OSHA issues new COVID-19 safety rules for health care sector employers

by | Jun 15, 2021 | Articles, COVID-19, Labor and Employment

The below information is current as of the publication date listed. Because COVID-19 response measures on all fronts are continually evolving, clients should stay alert to new developments and consult with counsel on any critical questions.

Recently, the Occupational Safety and Health Administration (OSHA) announced that it will soon issue an Emergency Temporary Standard (ETS) that mandates health care sector employers take certain actions to protect their employees and patients.

The ETS applies to employees who provide healthcare or health care support services, including skilled nursing homes and home healthcare. There are certain exemptions for healthcare providers who screen out patients who may have COVID-19. Significantly, OSHA also announced voluntary guidance for non-healthcare sector employers. While not required, compliance with these voluntary guidelines may significantly reduce a non-healthcare employer’s prospective liability in the event of potential COVID-19-related litigation.

Employers should begin preparing for the ETS now

The ETS will go into effect immediately upon its publication in the National Registrar. While no publication date is currently set, it is likely that the ETS will be published, and become effective, within the next several weeks. Employers will then have 14 days to comply with most provisions of the ETS and 30 days to comply with the remaining provisions.

OSHA’s requirements focus on protecting unvaccinated, or otherwise at-risk, employees. The ETS makes clear that employers no longer need to require masks or enforce social distancing requirements for fully vaccinated employees, who are not otherwise at-risk from COVID-19 exposure, if they are in “well-defined areas where all employees are fully vaccinated” and in a well-defined area where individuals who have COVID-19 or who could potentially have the virus are not reasonably expected to be present.

ETS to require new plans, training, roles, responsibilities and policies

The requirements of the ETS are extensive and health care sector employers should not delay in contacting legal counsel to ensure that they are prepared to meet these new requirements. One such requirement mandates that health care sector employers with more than ten employees develop a written virus safety plan. In developing the plan, the employer must conduct a workplace-specific hazard assessment, seek the input and involvement of non-managerial employees and designate a workplace safety coordinator who is knowledgeable in infection control principles and has the authority to implement, monitor and ensure compliance with the plan. Employers must also monitor their workplace to ensure the continuing effectiveness of the plan and update it as needed. The ETS also mandates the training of employees on disease transmission, workplace tasks and situations that could result in COVID-19 infection and all relevant policies and procedures.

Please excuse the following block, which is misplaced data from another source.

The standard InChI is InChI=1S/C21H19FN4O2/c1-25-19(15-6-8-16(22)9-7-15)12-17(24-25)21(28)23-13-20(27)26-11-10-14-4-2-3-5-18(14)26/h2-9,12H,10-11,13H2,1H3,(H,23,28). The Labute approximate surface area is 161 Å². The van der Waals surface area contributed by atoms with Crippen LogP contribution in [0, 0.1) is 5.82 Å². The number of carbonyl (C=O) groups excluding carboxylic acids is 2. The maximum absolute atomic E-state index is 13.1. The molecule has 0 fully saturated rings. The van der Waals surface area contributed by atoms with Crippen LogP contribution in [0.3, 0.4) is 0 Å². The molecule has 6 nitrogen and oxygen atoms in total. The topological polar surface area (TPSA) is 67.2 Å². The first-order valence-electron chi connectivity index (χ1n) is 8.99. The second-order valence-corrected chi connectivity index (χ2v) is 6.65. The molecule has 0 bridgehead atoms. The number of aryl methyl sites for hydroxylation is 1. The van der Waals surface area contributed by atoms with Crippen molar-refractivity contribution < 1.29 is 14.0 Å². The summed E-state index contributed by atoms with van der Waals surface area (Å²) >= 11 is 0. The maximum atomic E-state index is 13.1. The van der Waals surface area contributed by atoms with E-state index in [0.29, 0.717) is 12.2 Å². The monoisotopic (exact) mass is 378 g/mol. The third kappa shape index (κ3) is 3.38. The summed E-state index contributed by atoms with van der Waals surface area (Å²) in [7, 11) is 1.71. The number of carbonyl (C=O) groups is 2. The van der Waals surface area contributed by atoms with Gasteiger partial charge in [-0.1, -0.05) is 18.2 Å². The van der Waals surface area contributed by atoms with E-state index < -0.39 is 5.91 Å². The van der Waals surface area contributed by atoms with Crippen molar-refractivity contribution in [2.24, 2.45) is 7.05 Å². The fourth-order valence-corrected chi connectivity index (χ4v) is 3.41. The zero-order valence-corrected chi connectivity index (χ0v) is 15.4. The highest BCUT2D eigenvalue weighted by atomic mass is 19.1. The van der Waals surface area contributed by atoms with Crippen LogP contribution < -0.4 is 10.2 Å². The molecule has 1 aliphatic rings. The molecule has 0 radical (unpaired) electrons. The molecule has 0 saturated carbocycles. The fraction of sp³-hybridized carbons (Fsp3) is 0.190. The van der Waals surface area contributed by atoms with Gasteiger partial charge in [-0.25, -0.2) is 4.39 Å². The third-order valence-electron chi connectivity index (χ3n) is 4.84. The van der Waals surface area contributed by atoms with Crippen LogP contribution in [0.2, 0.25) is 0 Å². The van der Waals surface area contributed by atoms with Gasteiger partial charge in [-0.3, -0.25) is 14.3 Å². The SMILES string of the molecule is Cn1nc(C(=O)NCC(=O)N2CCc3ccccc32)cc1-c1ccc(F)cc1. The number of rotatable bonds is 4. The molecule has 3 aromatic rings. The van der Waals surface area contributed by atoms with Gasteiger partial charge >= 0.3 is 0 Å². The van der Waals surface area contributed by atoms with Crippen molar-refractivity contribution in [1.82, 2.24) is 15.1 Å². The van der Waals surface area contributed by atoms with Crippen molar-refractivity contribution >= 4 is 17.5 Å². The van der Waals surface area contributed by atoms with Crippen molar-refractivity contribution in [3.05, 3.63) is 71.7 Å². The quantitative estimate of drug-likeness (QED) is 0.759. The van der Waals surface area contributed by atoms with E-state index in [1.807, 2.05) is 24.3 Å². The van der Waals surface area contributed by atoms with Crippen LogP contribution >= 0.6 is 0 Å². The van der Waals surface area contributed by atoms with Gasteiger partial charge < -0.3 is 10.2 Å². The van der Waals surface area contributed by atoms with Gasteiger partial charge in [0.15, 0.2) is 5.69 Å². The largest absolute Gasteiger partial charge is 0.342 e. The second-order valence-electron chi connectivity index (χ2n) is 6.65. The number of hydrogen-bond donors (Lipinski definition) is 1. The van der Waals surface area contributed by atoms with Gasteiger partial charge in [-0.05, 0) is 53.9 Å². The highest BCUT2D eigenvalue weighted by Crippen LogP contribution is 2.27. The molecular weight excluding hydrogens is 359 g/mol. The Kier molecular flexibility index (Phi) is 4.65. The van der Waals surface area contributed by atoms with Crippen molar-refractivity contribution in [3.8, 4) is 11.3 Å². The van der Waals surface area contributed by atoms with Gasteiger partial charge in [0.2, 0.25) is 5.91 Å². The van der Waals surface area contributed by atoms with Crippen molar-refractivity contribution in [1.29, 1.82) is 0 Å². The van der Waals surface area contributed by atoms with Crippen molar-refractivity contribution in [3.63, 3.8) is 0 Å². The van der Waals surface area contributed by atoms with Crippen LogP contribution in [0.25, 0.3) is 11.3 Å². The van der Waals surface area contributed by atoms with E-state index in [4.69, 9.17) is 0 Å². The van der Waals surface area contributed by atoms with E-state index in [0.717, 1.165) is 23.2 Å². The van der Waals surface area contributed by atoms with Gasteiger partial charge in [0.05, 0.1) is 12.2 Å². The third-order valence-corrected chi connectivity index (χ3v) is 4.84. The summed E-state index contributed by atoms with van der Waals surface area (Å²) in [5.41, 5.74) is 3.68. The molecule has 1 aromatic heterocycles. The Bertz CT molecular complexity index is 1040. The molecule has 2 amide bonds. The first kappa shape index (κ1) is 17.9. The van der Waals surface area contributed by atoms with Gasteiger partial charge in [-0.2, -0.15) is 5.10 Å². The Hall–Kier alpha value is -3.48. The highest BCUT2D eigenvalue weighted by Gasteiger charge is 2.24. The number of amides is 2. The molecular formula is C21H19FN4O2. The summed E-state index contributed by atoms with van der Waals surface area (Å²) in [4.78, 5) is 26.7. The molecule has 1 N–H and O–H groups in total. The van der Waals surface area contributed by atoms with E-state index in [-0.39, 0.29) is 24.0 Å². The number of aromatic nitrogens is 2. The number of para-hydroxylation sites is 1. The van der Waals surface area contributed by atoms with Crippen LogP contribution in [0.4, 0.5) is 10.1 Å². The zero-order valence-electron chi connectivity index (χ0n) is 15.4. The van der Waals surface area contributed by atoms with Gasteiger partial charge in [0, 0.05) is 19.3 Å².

The ETS further requires covered employers to provide “reasonable” time and paid leave for their employees to be vaccinated and, if applicable, to recover from any side effects that an employee may experience post-vaccination. Employers may set a reasonable cap on the amount of time and paid leave. OSHA has indicated that four hours of paid leave for each vaccination dose and, if applicable, up to sixteen hours of paid leave for any side effects (i.e. eight hours per vaccination dose), will meet the “reasonableness” requirement. Covered employers must also provide employees with their normal salary, up to $1,400 per week for the first two weeks of absence, where an employee must be removed from the workforce (and unable to work remotely) because of a positive COVID-19 test or where the employee is suspected of being infected. Employers should also recognize that such employees may be entitled to additional benefits under other federal and state laws.

Start creating a plan with lawyers, compliance and HR today

Saxton & Stump attorneys Stephen J. Fleury Jr., Esq. and Richard L. Hackman, Esq. are available to further discuss how to cost-effectively ensure your organization’s compliance with these new OSHA requirements and how our Labor and Employment Group can help develop internal best practices designed to minimize the risks to employers. Additionally, Saxton & Stump has strategic partnerships with Granite GRC Consulting to develop and implement effective compliance policies and Granite HR Consulting to assist client with recruiting, change management or talent development initiatives.

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